The Ring does create a fifth champion in each weight but in reality, these are of little importance. Their credibility has been questioned in recent years, especially since Oscar De La Hoya’s Golden Boy Promotions took over ownership of The Ring. Whilst their weight and pound for pound rankings are a great talking point, in truth they are not real-world titles in our or many respected sports commentators’ eyes.
Different Weights In Boxing
Of course, as well as the various governing bodies, there is another major division within boxing’s world titles, and that is weight.
As is the case with the majority of combat sports, physical size and weight are so important in boxing that competitors are only pitted against opponents of roughly the same stature. This is done by dividing the sports into various categories which have a name and a defined weight banding.
These classes have changed at times over the years and some of the “tweener divisions” that lie between the major historic bandings have different names with different governing bodies.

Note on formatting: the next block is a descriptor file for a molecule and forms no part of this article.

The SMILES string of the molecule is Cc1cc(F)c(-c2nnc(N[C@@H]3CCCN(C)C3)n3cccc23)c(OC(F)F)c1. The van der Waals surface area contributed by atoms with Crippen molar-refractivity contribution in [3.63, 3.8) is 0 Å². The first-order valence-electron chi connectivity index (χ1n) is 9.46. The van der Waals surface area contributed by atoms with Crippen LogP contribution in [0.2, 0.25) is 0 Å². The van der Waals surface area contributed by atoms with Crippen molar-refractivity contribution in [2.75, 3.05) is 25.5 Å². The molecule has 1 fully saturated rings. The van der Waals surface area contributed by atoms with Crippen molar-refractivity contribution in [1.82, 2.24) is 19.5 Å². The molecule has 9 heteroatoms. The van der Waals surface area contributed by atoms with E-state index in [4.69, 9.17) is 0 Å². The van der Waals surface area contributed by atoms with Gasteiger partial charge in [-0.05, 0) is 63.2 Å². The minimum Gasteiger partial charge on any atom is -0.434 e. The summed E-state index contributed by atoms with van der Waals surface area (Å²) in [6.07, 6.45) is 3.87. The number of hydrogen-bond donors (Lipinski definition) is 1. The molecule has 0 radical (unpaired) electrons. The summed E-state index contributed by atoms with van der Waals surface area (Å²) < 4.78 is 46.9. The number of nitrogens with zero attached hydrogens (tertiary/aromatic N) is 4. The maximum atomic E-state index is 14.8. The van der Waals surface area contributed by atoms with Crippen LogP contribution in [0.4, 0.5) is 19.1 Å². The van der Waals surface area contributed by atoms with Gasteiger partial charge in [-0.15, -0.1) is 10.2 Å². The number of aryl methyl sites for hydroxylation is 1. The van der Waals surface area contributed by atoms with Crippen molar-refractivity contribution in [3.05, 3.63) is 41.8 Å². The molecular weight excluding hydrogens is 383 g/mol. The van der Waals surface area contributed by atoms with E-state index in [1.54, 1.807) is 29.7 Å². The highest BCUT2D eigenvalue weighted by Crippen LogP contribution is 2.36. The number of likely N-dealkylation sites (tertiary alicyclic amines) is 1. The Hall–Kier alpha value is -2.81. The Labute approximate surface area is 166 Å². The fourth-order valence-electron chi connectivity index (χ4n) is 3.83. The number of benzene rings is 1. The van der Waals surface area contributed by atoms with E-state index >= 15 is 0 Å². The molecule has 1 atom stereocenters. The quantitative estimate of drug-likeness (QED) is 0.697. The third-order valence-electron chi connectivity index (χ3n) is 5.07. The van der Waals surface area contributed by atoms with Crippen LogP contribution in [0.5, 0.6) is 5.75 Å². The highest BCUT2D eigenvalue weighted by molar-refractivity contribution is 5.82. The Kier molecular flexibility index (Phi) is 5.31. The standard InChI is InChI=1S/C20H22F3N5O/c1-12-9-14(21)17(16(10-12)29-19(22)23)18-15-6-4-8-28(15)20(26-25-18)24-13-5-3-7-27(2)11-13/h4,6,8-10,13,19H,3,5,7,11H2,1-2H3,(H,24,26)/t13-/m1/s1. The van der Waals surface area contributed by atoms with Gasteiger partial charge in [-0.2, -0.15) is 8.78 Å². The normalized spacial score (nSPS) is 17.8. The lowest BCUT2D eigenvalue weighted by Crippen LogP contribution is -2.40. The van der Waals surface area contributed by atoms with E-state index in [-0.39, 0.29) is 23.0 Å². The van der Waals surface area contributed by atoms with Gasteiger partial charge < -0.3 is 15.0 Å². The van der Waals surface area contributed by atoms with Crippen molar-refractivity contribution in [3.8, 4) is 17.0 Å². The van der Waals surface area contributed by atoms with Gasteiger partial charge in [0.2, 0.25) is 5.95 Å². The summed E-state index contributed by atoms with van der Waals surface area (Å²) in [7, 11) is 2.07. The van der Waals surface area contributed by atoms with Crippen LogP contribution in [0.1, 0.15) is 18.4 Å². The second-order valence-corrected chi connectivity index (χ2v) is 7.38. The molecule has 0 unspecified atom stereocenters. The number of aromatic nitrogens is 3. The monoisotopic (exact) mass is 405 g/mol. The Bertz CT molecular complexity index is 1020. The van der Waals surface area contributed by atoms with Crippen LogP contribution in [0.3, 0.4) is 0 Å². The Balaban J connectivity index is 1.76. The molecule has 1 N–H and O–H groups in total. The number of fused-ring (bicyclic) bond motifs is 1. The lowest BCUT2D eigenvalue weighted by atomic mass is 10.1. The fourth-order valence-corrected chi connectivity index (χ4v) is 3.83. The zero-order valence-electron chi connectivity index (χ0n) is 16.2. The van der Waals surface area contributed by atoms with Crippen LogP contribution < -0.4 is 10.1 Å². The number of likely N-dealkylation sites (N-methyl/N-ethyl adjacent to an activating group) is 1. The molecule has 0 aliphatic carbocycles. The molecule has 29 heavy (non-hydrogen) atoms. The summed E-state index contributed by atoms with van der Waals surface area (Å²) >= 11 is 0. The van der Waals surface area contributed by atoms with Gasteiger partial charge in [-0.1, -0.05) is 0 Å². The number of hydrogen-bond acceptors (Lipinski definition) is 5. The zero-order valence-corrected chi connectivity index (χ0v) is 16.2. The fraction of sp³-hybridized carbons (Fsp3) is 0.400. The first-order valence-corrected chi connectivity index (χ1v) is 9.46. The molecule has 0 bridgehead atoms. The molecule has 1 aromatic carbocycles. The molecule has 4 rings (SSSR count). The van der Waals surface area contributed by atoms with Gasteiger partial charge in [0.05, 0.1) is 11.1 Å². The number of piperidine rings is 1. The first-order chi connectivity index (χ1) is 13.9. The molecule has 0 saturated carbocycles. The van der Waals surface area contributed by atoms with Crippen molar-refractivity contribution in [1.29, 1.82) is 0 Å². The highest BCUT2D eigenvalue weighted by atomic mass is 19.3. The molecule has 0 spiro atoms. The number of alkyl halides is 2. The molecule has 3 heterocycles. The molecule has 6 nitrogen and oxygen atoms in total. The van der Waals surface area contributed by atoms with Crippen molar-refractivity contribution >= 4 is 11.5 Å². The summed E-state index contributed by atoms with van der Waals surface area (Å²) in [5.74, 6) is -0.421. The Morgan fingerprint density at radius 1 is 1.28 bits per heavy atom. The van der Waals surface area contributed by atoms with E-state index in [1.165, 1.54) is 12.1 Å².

None the less, the major names and weights can be seen below (where bodies use different names we have gone with the one most commonly employed).
|Light heavyweight||175 pounds|
|Super middleweight||168 pounds|
|Super welterweight||154 pounds|
|Super lightweight||140 pounds|
|Super featherweight||130 pounds|
|Super bantamweight||122 pounds|
|Super flyweight||115 pounds|
|Light flyweight||108 pounds|
Each of the governing bodies awards a belt/title for each of the weights listed, so at any one time, clearly there can be many fighters all correctly claiming to be world champions. But how does one go about becoming a world champ?
How Do You Become Number One Ranked Contender?
There is an awful lot of politics involved in boxing that determines who fights whom and there are many factors that must be considered. Clearly, most boxers only want to accept fights they can win. But at different levels of the sport there are different things to think about; and of course not every boxer can win all the time.